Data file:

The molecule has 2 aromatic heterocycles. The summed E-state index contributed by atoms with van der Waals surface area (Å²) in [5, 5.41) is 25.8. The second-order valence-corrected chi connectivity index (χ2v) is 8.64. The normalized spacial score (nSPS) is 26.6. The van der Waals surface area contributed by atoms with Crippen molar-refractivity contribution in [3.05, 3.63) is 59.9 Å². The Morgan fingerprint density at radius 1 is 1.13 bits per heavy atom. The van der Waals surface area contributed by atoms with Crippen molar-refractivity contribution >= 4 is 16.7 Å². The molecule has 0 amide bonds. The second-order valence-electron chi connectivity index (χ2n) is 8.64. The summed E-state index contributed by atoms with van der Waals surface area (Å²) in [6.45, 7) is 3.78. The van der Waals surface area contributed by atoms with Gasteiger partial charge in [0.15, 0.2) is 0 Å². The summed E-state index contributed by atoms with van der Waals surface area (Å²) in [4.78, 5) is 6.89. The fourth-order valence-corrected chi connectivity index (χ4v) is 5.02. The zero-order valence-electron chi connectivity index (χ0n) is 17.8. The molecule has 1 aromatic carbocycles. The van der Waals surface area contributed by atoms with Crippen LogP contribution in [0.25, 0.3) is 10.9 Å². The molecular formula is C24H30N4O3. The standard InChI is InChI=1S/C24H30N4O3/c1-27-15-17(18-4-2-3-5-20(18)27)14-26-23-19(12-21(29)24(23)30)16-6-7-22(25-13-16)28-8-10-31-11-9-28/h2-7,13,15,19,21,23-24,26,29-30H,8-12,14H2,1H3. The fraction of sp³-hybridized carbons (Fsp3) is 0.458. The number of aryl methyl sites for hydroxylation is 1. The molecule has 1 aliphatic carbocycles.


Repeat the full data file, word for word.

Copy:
The molecule has 2 aromatic heterocycles. The summed E-state index contributed by atoms with van der Waals surface area (Å²) in [5, 5.41) is 25.8. The second-order valence-corrected chi connectivity index (χ2v) is 8.64. The normalized spacial score (nSPS) is 26.6. The van der Waals surface area contributed by atoms with Crippen molar-refractivity contribution in [3.05, 3.63) is 59.9 Å². The Morgan fingerprint density at radius 1 is 1.13 bits per heavy atom. The van der Waals surface area contributed by atoms with Crippen molar-refractivity contribution >= 4 is 16.7 Å². The molecule has 0 amide bonds. The second-order valence-electron chi connectivity index (χ2n) is 8.64. The summed E-state index contributed by atoms with van der Waals surface area (Å²) in [6.45, 7) is 3.78. The van der Waals surface area contributed by atoms with Gasteiger partial charge in [0.15, 0.2) is 0 Å². The summed E-state index contributed by atoms with van der Waals surface area (Å²) in [4.78, 5) is 6.89. The fourth-order valence-corrected chi connectivity index (χ4v) is 5.02. The zero-order valence-electron chi connectivity index (χ0n) is 17.8. The molecule has 1 aromatic carbocycles. The van der Waals surface area contributed by atoms with Crippen LogP contribution in [0.25, 0.3) is 10.9 Å². The molecular formula is C24H30N4O3. The standard InChI is InChI=1S/C24H30N4O3/c1-27-15-17(18-4-2-3-5-20(18)27)14-26-23-19(12-21(29)24(23)30)16-6-7-22(25-13-16)28-8-10-31-11-9-28/h2-7,13,15,19,21,23-24,26,29-30H,8-12,14H2,1H3. The fraction of sp³-hybridized carbons (Fsp3) is 0.458. The number of aryl methyl sites for hydroxylation is 1. The molecule has 1 aliphatic carbocycles.